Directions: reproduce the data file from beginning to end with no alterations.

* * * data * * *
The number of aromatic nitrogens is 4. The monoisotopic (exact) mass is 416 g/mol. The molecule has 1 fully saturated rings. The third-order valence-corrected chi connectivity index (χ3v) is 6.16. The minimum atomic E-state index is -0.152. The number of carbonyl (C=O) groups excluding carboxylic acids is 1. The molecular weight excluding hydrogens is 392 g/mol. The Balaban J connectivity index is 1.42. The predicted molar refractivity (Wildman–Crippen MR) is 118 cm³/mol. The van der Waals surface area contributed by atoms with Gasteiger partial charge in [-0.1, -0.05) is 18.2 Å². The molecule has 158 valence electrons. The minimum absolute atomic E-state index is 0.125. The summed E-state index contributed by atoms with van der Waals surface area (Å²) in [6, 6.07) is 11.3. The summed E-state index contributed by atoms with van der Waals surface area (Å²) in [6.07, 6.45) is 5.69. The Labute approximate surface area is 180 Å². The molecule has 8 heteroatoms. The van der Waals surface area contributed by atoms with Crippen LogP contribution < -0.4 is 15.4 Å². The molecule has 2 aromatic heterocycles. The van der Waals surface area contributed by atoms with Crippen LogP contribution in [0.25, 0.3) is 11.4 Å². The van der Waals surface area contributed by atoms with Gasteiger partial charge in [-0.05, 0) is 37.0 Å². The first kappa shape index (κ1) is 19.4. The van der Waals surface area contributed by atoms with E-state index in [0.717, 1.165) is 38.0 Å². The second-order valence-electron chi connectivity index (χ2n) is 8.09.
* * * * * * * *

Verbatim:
The number of aromatic nitrogens is 4. The monoisotopic (exact) mass is 416 g/mol. The molecule has 1 fully saturated rings. The third-order valence-corrected chi connectivity index (χ3v) is 6.16. The minimum atomic E-state index is -0.152. The number of carbonyl (C=O) groups excluding carboxylic acids is 1. The molecular weight excluding hydrogens is 392 g/mol. The Balaban J connectivity index is 1.42. The predicted molar refractivity (Wildman–Crippen MR) is 118 cm³/mol. The van der Waals surface area contributed by atoms with Gasteiger partial charge in [-0.1, -0.05) is 18.2 Å². The molecule has 158 valence electrons. The minimum absolute atomic E-state index is 0.125. The summed E-state index contributed by atoms with van der Waals surface area (Å²) in [6, 6.07) is 11.3. The summed E-state index contributed by atoms with van der Waals surface area (Å²) in [6.07, 6.45) is 5.69. The Labute approximate surface area is 180 Å². The molecule has 8 heteroatoms. The van der Waals surface area contributed by atoms with Crippen LogP contribution < -0.4 is 15.4 Å². The molecule has 2 aromatic heterocycles. The van der Waals surface area contributed by atoms with Crippen LogP contribution in [0.25, 0.3) is 11.4 Å². The van der Waals surface area contributed by atoms with Gasteiger partial charge in [-0.05, 0) is 37.0 Å². The first kappa shape index (κ1) is 19.4. The van der Waals surface area contributed by atoms with E-state index in [0.717, 1.165) is 38.0 Å². The second-order valence-electron chi connectivity index (χ2n) is 8.09.